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The Siren (Tzfira) = הצפירה

Here is my personal (very private and Israeli) point of view, trying to explain this unique moment:

It's hard to put into words.

The confusion starts even before the day itself –

“When exactly is it?” “In the morning or evening?” “At 10:00? 11:00?”

Everything revolves around the siren that marks the beginning of the two-minute


Meetings may be postponed,

Pilates classes canceled,

and the music in cafes is turned off.

“It's also important to explain to children the difference between a siren and an alarm,

especially this year” their teacher says.

In the few minutes before the siren begins, practice what to think.

Finish eating,

Place the coffee cup and straighten your shirt.

Think about where to stand.

When the siren starts, stop your car on the side and stand still.

You have been doing this since you were a child.

It is a sacred moment.


What do you think about?

Where do you look?

Who and what comes to mind at that moment?

Don't think about everyday life, don't laugh or frown.

The dogs howl and the birds chirp as usual.

There is a beautiful, yet sad silence.

 “It rained today, how strange...” >> I immediately remind myself to stay focused on the task at hand and avoid unrelated thoughts!!!!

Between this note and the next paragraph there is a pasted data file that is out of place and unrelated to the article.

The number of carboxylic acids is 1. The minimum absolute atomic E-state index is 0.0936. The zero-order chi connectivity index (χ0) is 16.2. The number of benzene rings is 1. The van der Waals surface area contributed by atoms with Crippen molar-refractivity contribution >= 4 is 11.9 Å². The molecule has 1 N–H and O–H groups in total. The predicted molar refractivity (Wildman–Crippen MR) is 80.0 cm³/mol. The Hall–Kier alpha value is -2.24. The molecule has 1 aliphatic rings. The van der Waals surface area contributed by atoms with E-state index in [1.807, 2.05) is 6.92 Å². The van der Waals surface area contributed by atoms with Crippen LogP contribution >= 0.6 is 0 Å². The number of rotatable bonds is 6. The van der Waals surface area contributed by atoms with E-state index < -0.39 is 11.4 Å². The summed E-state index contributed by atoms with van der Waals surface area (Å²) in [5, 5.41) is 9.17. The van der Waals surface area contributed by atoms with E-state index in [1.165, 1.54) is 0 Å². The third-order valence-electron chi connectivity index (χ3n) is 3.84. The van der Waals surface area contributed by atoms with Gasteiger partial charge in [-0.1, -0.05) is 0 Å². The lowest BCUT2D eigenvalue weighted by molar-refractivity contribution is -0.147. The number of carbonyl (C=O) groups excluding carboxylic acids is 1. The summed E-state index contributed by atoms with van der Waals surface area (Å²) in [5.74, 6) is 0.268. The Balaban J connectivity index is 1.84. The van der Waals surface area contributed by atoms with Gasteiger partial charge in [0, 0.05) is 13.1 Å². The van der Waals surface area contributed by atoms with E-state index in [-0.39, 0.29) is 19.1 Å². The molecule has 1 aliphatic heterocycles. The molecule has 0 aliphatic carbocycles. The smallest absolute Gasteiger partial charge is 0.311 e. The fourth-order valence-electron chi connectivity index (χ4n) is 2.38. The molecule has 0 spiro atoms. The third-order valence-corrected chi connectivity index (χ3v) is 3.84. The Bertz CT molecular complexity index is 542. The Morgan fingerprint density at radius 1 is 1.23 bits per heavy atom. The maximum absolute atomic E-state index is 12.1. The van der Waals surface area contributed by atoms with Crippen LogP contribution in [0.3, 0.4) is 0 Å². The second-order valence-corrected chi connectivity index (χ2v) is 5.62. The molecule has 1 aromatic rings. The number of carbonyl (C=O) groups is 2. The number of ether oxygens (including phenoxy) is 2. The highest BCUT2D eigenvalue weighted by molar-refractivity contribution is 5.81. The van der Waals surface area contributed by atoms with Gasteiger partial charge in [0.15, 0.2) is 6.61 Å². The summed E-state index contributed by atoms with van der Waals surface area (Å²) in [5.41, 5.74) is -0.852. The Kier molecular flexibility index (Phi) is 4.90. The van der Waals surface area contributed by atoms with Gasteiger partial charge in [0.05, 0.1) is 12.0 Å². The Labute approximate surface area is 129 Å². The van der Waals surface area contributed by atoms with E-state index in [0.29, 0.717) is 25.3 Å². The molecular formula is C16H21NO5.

Faces and pictures from the past come up,

And new names too,

The essence of Israel's existence.

When will the siren stop and who will break the cycle?

Is this a positive or negative event?


Somewhere at this moment, my children are standing still.

One is nearly eight years old, while the other is a tiny four-year-old.

I worry that he must be scared.

They're all dressed in white shirts, and the silence is horrifying.

They bow their heads, as I do, and wait.

"I'll think about Buffy (our dog who died this year) to be sad," my 8 YO told me.

"You can think about everyone you love," I told her.

 "Think we are all standing together at the siren."



Bow your head




To postpone



1 Comment

Ruti Eastman
Ruti Eastman
May 07

Wow! I love this very much! What an "only in Israel," yet universally Jewish, experience. Thank you for putting it so beautifully.

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